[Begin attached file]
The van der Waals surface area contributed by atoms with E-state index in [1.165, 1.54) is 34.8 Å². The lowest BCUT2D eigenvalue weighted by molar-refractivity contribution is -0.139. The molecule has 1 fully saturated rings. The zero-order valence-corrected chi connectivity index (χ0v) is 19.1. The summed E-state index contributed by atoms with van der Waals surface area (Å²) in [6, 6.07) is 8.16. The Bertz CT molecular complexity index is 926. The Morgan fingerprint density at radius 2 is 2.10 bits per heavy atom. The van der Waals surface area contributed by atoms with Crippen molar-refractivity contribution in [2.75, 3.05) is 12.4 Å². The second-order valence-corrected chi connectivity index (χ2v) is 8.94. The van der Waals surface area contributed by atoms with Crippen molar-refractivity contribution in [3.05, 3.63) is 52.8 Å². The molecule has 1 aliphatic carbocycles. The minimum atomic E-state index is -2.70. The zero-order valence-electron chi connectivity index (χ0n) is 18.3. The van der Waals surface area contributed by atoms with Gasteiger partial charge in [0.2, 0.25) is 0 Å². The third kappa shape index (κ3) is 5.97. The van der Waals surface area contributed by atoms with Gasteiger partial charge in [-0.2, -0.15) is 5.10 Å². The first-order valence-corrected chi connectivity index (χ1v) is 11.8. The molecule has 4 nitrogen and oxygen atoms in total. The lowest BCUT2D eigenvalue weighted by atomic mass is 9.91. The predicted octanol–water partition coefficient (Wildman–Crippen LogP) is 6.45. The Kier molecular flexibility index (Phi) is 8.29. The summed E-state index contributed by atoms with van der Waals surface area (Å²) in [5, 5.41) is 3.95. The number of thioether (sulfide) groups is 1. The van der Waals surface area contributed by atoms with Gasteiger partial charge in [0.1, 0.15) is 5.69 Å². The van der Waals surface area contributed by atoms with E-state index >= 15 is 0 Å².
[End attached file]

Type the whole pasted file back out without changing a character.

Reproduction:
The van der Waals surface area contributed by atoms with E-state index in [1.165, 1.54) is 34.8 Å². The lowest BCUT2D eigenvalue weighted by molar-refractivity contribution is -0.139. The molecule has 1 fully saturated rings. The zero-order valence-corrected chi connectivity index (χ0v) is 19.1. The summed E-state index contributed by atoms with van der Waals surface area (Å²) in [6, 6.07) is 8.16. The Bertz CT molecular complexity index is 926. The Morgan fingerprint density at radius 2 is 2.10 bits per heavy atom. The van der Waals surface area contributed by atoms with Crippen molar-refractivity contribution in [2.75, 3.05) is 12.4 Å². The second-order valence-corrected chi connectivity index (χ2v) is 8.94. The van der Waals surface area contributed by atoms with Crippen molar-refractivity contribution in [3.05, 3.63) is 52.8 Å². The molecule has 1 aliphatic carbocycles. The minimum atomic E-state index is -2.70. The zero-order valence-electron chi connectivity index (χ0n) is 18.3. The van der Waals surface area contributed by atoms with Gasteiger partial charge in [0.2, 0.25) is 0 Å². The third kappa shape index (κ3) is 5.97. The van der Waals surface area contributed by atoms with Gasteiger partial charge in [-0.2, -0.15) is 5.10 Å². The first-order valence-corrected chi connectivity index (χ1v) is 11.8. The molecule has 4 nitrogen and oxygen atoms in total. The lowest BCUT2D eigenvalue weighted by atomic mass is 9.91. The predicted octanol–water partition coefficient (Wildman–Crippen LogP) is 6.45. The Kier molecular flexibility index (Phi) is 8.29. The summed E-state index contributed by atoms with van der Waals surface area (Å²) in [5, 5.41) is 3.95. The number of thioether (sulfide) groups is 1. The van der Waals surface area contributed by atoms with Gasteiger partial charge in [0.1, 0.15) is 5.69 Å². The van der Waals surface area contributed by atoms with E-state index >= 15 is 0 Å².